Laboratory model of bursting pressures of femtosecond laser-assisted penetrating keratoplasty wounds using novel pattern designs

Department of Ophthalmology, University of California, San Francisco, 10 Koret Way, K-304, San Francisco, CA 94143-0730, USA
The British journal of ophthalmology (Impact Factor: 2.81). 06/2012; 96(9):1273-4. DOI: 10.1136/bjophthalmol-2012-302037
Source: PubMed
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    ABSTRACT: To evaluate wound strength for patient safety during transport and endothelial viability when partial and complete femtosecond laser-assisted keratoplasty (FLAK) incisions are made in cadaveric corneas. 19 human corneoscleral rims were divided into six groups, mounted on an anterior chamber maintainer and cut with a femtosecond laser programmed to the following patterns: 'zigzag' (A), 'mushroom' (B) and 'top hat' (C) in both full (1) and partial (2) thicknesses. The pressure required to produce leakage from the corneal incision was then measured. Eight additional corneas were cut with the 'zigzag' pattern: four full and four partial thickness, prepared and transported per standard eye bank protocol, and analysed for endothelial cell loss with trypan blue staining and digital image analysis. Mean leakage pressure in mm Hg for group A1 was 110 (SD 94); group A2, 1180 (SD 468); group B1, 978 (SD 445); group B2, 987 (SD 576); group C1, 710 (SD 474); group C2, 1290 (SD 231). There was a significant difference in leakage pressure between groups A1 and A2 (p=0.05), groups A1 and B1 (p=0.05), and groups A1 and C1 (p=0.05). Mean percentage endothelial damage after full-thickness cuts was 8.40 (SD 2.34) and 5.30 (SD 1.33) in partial-thickness cuts (p=0.11). Partial thickness zigzag, top hat and mushroom-style partial FLAK incisions left an intact tissue wall with high resistance to rupture, whereas full-thickness cuts were more variable. Laser trephination and eye bank handling protocol for donor FLAK buttons leads to moderate peripheral endothelial cell loss in tissue with both complete and partial cuts.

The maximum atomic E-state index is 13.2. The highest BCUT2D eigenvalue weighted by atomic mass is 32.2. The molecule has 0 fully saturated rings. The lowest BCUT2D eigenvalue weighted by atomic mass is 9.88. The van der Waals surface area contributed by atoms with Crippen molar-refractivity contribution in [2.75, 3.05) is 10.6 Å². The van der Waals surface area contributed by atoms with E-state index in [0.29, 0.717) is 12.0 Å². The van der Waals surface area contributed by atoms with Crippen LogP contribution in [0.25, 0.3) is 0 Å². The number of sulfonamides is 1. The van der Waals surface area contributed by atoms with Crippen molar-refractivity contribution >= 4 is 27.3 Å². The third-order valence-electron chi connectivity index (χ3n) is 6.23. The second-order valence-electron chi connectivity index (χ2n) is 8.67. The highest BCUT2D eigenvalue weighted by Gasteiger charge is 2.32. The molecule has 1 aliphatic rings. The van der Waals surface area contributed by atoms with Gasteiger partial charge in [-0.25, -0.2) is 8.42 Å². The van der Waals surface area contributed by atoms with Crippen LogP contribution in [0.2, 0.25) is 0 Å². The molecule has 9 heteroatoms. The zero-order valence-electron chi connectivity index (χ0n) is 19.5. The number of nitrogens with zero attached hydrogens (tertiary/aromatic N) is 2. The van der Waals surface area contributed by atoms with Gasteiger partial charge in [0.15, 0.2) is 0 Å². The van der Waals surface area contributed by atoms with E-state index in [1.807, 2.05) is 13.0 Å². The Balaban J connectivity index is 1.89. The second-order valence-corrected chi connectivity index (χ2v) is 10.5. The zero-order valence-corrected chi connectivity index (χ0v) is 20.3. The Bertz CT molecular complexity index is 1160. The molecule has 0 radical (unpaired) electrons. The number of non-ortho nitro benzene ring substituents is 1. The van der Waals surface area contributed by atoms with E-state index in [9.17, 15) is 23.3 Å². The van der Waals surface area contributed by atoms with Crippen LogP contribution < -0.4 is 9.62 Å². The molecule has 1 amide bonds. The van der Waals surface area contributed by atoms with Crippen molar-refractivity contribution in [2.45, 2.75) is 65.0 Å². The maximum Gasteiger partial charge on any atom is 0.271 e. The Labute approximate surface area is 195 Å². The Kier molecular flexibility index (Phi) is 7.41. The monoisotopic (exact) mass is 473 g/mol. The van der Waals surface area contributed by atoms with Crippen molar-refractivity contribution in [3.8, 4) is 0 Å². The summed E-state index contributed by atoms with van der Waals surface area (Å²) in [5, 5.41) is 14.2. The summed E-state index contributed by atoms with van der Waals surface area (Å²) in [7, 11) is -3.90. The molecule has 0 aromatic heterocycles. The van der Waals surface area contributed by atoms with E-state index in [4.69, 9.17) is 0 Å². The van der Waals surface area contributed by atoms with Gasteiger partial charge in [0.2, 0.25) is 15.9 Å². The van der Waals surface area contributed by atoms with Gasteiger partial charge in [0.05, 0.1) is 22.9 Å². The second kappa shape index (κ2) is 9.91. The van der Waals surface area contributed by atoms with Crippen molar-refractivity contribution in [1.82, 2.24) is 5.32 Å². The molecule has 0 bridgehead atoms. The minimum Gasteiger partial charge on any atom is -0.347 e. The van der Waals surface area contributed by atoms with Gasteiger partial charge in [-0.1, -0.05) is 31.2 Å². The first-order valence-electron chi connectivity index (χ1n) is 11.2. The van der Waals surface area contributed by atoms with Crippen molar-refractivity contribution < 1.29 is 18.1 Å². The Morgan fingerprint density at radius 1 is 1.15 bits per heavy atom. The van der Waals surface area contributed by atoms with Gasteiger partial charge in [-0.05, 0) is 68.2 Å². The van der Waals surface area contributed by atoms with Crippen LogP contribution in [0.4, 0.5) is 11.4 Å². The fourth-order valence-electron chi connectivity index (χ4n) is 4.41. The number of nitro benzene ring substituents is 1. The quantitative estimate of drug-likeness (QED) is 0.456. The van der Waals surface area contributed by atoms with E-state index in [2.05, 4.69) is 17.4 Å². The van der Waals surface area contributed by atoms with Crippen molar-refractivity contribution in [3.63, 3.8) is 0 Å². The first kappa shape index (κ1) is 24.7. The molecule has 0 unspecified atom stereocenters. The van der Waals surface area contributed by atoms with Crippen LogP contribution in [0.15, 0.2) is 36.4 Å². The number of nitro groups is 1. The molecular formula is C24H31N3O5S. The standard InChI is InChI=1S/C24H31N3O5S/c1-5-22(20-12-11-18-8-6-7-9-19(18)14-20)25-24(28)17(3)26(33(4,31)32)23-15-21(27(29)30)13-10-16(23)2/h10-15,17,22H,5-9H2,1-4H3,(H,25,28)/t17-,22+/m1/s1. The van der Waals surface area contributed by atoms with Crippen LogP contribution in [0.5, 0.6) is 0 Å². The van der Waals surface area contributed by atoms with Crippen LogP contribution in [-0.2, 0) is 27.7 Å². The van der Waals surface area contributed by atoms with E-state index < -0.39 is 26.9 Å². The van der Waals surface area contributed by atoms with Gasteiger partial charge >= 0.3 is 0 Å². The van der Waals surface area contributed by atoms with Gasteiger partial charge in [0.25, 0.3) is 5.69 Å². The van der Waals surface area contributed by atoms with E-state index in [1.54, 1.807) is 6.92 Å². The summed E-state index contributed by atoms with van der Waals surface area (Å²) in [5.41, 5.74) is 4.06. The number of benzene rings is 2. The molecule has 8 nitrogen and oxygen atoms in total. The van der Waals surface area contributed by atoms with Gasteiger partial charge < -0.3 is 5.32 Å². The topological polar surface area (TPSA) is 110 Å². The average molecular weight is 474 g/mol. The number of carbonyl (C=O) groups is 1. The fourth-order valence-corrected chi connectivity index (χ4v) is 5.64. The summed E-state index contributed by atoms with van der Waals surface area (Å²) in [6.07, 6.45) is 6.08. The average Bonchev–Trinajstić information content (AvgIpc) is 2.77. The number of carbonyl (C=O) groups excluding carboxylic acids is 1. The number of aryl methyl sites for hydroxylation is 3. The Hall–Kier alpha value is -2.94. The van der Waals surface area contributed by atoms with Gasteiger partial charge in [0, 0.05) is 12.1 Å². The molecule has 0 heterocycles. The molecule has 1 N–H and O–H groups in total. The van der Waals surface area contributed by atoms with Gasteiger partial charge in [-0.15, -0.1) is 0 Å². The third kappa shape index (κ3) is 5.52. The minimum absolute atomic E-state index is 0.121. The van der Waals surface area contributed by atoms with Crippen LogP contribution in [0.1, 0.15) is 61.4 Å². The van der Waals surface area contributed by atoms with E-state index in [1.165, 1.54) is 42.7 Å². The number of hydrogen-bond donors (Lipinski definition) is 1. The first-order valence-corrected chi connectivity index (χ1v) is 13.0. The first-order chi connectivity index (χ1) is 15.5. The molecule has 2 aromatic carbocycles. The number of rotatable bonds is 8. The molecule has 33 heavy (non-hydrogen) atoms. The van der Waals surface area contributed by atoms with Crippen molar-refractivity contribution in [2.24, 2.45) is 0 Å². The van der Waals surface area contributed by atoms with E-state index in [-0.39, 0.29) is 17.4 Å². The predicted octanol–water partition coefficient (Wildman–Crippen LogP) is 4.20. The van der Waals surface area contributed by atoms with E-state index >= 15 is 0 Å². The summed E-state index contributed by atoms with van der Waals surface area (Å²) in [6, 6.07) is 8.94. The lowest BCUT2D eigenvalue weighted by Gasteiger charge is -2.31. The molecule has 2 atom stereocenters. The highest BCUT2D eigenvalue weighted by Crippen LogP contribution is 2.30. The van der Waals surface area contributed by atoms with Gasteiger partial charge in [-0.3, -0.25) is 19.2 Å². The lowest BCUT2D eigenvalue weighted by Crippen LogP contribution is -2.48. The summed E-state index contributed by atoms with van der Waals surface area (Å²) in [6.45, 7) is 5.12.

The British journal of ophthalmology 03/2014; DOI:10.1136/bjophthalmol-2013-304546 · 2.81 Impact Factor
  • The British journal of ophthalmology 12/2012; 97(3). DOI:10.1136/bjophthalmol-2012-302606 · 2.81 Impact Factor
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    ABSTRACT: The aim of this study was to compare the outcomes of "mushroom" femtosecond laser-enabled keratoplasty (M-FLEK) with those of conventional penetrating keratoplasty (PKP) in eyes with keratoconus. The femtosecond laser-enabled "mushroom" pattern keratoplasty technique results in less postoperative astigmatism and higher endothelial cell counts compared with conventional PKP in patients with keratoconus. This was a nonrandomized retrospective, single private center clinical study. Between March 2010 and April 2012, 26 eyes underwent M-FLEK and 33 eyes underwent conventional PKP. Data on preoperative and postoperative manifest refraction, uncorrected visual acuity and best-corrected visual acuity (BCVA), endothelial cell counts, vector analysis, and complications were retrieved and analyzed. At 12 months of follow-up, the mean logMAR BCVA was 0.31 ± 0.55 in the M-FLEK group and 0.32 ± 0.21 in the PKP group (P = 0.91). The mean spherical equivalent was similar between the groups. The mean manifest cylinder was significantly lower in the M-FLEK group (-2.84 ± 1.08 diopters) than in the PKP group (-3.93 ± 2.26 diopters; P = 0.03). There was a smaller mean endothelial cell loss in the M-FLEK group compared with the PKP group (32.1% vs 38.7%, respectively, P = 0.17) 1 year postoperatively. The complication rates were similar for both groups. M-FLEK appears to be a safe procedure that results in less astigmatism and a trend toward higher endothelial cell counts compared with conventional PKP, with similar postoperative BCVA.
    Cornea 03/2014; DOI:10.1097/ICO.0000000000000080 · 2.36 Impact Factor